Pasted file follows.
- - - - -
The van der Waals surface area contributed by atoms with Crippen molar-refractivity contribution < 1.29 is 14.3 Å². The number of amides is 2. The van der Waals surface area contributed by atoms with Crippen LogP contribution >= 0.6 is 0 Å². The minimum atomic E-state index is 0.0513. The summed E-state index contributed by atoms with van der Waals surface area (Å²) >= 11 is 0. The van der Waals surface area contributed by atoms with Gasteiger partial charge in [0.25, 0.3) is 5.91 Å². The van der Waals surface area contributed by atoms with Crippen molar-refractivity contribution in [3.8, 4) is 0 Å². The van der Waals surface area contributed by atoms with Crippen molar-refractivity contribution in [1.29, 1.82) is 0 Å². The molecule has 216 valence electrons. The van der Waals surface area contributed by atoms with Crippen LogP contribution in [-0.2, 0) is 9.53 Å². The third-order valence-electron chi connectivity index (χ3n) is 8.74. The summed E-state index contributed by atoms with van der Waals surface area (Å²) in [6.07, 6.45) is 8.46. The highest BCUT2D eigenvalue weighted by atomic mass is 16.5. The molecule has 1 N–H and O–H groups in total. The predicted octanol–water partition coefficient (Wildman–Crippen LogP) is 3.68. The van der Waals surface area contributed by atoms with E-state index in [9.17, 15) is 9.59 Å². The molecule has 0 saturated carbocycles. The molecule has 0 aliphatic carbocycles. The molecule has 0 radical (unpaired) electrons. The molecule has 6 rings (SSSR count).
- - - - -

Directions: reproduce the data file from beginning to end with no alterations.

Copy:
The van der Waals surface area contributed by atoms with Crippen molar-refractivity contribution < 1.29 is 14.3 Å². The number of amides is 2. The van der Waals surface area contributed by atoms with Crippen LogP contribution >= 0.6 is 0 Å². The minimum atomic E-state index is 0.0513. The summed E-state index contributed by atoms with van der Waals surface area (Å²) >= 11 is 0. The van der Waals surface area contributed by atoms with Gasteiger partial charge in [0.25, 0.3) is 5.91 Å². The van der Waals surface area contributed by atoms with Crippen molar-refractivity contribution in [3.8, 4) is 0 Å². The van der Waals surface area contributed by atoms with Crippen molar-refractivity contribution in [1.29, 1.82) is 0 Å². The molecule has 216 valence electrons. The van der Waals surface area contributed by atoms with Crippen LogP contribution in [-0.2, 0) is 9.53 Å². The third-order valence-electron chi connectivity index (χ3n) is 8.74. The summed E-state index contributed by atoms with van der Waals surface area (Å²) in [6.07, 6.45) is 8.46. The highest BCUT2D eigenvalue weighted by atomic mass is 16.5. The molecule has 1 N–H and O–H groups in total. The predicted octanol–water partition coefficient (Wildman–Crippen LogP) is 3.68. The van der Waals surface area contributed by atoms with E-state index in [9.17, 15) is 9.59 Å². The molecule has 0 saturated carbocycles. The molecule has 0 aliphatic carbocycles. The molecule has 0 radical (unpaired) electrons. The molecule has 6 rings (SSSR count).